The British analyst Alastair Crooks is wrong when he says,“There is really almost nothing that the West can do about it (DĀESH), but sit and watch.” But it is the West itself who is the catalyst behind Daesh’s creation. As Noam Chomsky rightly puts it:

“The appearance of ISIS and the general spread of radical Jihadism is a fairly natural outgrowth of Washington wielding its sledgehammer at the fragile Muslim societies. The situation is a disaster for the US, and a natural result of its invasions. One of the grim consequences of US –UK aggression was to inflame sectarian conflict that are now tearing Iraq and Syria to shreds, and have spread over the whole region with awful consequences.”

The brutalities of ‘shock and awe’ committed on Afghanistan, Iraq, Lebanon and Ghaza, drew the ‘hate-line’ of frustration, despair and revenge and the consequential growth of resistance by Taliban, Dāesh, Hezbullah and Hammas. The world organizations and the Security Council remained almost passive spectators of brutalities committed on Muslim Societies. Therefore the West just cannot sit and watch. It has the responsibility to find “proper response, with balming effect, and not the bombings” which have caused such chaos, death and destruction to the Muslims of the world.

Dāesh comprises three elements, mainly – the Iraqi, Syrian and Saudi. The Iraqi group consists of Saddam’s disbanded army, supported by Iraqi Sunnis. They are the strongest of the three, being well trained and possess enough military hardware captured from the Iraqi military (INA). Their commander is Izzat Ibrahimi, and the target is the Iraqi regime. Ideologically they are close to Salafi school of thought. Their strength is estimated at 50,000 – 60,000. The Syrian group consists of The Syrian Opposition Army and the Moderate Opposition of Syria, who were trained and equipped by US and Sunni countries of the region, against the Syrian regime, now have joined Dāesh. Yet their primary target is the Syrian regime. Ideologically, they are close to the Salafis. Their strength is estimated at 30,000 – 40,000. The Saudi Group consists of the Wahabi dissidents, who oppose the Saudi regime, “because the Saudi government has modernized/ westernized and has drifted away from the puritan ways of the Wahabis.” There is a constant flow of Saudi dissidents joining the group. The strength of the group, commanded by Khoshgi is estimated at between 8,000–10,000.

These three components form the coalition under Abu Bakar Al-Baghdadi, who has declared himself Caliph. His primary aim is to establish the Islamic State over territories which once were part of the Ottoman Empire, but in 1920 were divided into several countries. Dāesh’s main asset is the perennial source of Jihadi volunteers, pouring in from around the world.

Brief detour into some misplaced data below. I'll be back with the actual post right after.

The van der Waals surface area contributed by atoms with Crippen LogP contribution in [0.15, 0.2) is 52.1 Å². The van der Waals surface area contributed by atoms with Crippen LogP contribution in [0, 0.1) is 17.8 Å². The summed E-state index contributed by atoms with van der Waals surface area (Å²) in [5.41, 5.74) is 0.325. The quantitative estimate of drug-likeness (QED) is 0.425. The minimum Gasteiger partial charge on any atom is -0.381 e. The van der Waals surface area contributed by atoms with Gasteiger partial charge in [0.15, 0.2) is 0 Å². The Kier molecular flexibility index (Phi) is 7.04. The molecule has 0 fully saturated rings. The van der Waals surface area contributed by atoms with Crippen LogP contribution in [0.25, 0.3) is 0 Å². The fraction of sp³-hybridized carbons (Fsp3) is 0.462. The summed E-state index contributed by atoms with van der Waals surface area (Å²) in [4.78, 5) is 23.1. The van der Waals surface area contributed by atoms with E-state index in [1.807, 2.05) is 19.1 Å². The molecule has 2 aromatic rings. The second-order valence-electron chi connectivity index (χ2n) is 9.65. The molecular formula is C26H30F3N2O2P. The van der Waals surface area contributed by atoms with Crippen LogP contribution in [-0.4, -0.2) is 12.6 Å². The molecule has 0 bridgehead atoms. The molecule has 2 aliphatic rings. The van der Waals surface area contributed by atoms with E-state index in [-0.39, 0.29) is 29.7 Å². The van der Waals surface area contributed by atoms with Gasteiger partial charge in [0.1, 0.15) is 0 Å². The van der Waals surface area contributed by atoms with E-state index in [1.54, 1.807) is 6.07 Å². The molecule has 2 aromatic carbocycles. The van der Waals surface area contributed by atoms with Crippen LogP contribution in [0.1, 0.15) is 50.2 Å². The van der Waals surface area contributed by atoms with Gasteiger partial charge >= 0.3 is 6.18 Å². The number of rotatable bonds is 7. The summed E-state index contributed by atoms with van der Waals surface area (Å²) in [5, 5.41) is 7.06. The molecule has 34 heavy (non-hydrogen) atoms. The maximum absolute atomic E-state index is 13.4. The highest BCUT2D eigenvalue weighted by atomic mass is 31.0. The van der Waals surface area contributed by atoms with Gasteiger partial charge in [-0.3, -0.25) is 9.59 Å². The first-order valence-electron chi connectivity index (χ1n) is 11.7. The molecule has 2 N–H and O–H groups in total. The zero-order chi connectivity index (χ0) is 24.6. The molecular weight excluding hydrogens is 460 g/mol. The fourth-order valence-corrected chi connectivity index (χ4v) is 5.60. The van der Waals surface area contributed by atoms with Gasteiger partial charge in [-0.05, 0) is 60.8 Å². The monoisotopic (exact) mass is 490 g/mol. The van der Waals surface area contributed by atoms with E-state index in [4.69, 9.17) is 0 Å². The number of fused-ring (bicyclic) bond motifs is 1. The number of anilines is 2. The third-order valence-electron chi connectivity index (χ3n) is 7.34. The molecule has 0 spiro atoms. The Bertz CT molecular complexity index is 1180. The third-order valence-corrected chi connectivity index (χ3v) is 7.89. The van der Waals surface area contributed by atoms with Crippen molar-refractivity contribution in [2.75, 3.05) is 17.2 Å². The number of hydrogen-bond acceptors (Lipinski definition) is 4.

Beyond the Islamic State region, the Dāesh threat is likely to emerge in two forms. One may be the repeat of the Afghan jihad fall-out. After the defeat of the Soviets, 60,000 jihadis went back to their homelands except those who were considered dangerous and not allowed to return. They became non-citizens of the world, like Al-Qaeda and others, and still continue to wage jihad in Afghanistan, Pakistan, North Africa and the Middle East. Something similar may happen in case of Dāesh, as the Jihadis from the US, UK, Europe and other countries start returning home, and there should be no bar on such returnees, because at home, they can be kept under watch. The ‘ideological threat’ to Muslim countries will be limited because countries like Afghanistan and Pakistan follow the “Dêobandi, Barelvi, Maliki, Qadria and Naqshbandi order, and are opposed to Dāesh ideology.

The world at large seems to have no viable option to deal with Dāesh. Air strikes and Kurd re-enforcements are weak responses and will prove counter productive. Therefore, it would be better to look at the problem dispassionately. The Dāesh are attempting to correct the wrongs done in 1920 and want to establish the Islamic State of the Levant. To grant them this right, is an option. Nearer at home, in Afghanistan the Taliban are trying to correct the wrongs done in 1979 and 2001. To grant them the Islamic Emirates of Afghanistan, is an option, because the ground realities suggest that with American forces leaving, the Taliban will prevail. The Afghan National Army (ANA) cannot stand-up against them.

The West has to accept these realities and correct the course, by looking deeper into the “heart of the matter”, i.e. abandoning the politico-ideological crusade which aims to transform Muslim societies into liberal/secular and modern entities.

Muslim societies during the last fourteen hundred years, have learnt to assimilate all such elements. Pakistan is a perfect example of a moderate Muslim Society, living peacefully with all schools of religious thought such as Kharji, Takfiri, Salfi, Wahabi, Qadri, Naqshbandi, Dêobandi, Barelvi, Shia and Sunni. But unfortunately, the “political-ideological crusade” has debased the very face of the moderate Muslim society of Pakistan. The West has to accept the reality and correct the course, for the good of all humanity.

The writer is a former chief of army staff.

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